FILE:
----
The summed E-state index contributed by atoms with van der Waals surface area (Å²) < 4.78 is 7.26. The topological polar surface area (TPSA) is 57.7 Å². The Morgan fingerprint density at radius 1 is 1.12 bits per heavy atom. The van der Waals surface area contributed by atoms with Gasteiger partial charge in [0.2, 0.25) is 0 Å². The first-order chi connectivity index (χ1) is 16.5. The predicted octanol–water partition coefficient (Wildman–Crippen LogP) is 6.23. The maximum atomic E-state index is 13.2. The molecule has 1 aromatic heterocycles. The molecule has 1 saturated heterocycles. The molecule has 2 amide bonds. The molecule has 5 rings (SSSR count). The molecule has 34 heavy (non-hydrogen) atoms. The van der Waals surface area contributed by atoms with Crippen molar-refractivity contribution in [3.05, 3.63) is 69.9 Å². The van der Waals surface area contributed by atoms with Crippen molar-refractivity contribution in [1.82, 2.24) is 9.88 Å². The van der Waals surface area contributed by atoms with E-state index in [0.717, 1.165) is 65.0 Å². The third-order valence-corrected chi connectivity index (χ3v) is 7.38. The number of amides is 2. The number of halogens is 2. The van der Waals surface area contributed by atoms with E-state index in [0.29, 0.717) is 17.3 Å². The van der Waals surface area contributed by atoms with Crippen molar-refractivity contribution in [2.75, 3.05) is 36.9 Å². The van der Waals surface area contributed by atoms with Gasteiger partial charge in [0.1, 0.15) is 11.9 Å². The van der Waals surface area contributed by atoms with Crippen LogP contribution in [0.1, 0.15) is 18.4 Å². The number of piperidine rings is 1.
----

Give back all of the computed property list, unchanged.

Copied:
The summed E-state index contributed by atoms with van der Waals surface area (Å²) < 4.78 is 7.26. The topological polar surface area (TPSA) is 57.7 Å². The Morgan fingerprint density at radius 1 is 1.12 bits per heavy atom. The van der Waals surface area contributed by atoms with Gasteiger partial charge in [0.2, 0.25) is 0 Å². The first-order chi connectivity index (χ1) is 16.5. The predicted octanol–water partition coefficient (Wildman–Crippen LogP) is 6.23. The maximum atomic E-state index is 13.2. The molecule has 1 aromatic heterocycles. The molecule has 1 saturated heterocycles. The molecule has 2 amide bonds. The molecule has 5 rings (SSSR count). The molecule has 34 heavy (non-hydrogen) atoms. The van der Waals surface area contributed by atoms with Crippen molar-refractivity contribution in [3.05, 3.63) is 69.9 Å². The van der Waals surface area contributed by atoms with Crippen molar-refractivity contribution in [1.82, 2.24) is 9.88 Å². The van der Waals surface area contributed by atoms with E-state index in [0.717, 1.165) is 65.0 Å². The third-order valence-corrected chi connectivity index (χ3v) is 7.38. The number of amides is 2. The number of halogens is 2. The van der Waals surface area contributed by atoms with E-state index in [0.29, 0.717) is 17.3 Å². The van der Waals surface area contributed by atoms with Crippen molar-refractivity contribution in [2.75, 3.05) is 36.9 Å². The van der Waals surface area contributed by atoms with Gasteiger partial charge in [0.1, 0.15) is 11.9 Å². The van der Waals surface area contributed by atoms with Crippen LogP contribution in [0.1, 0.15) is 18.4 Å². The number of piperidine rings is 1.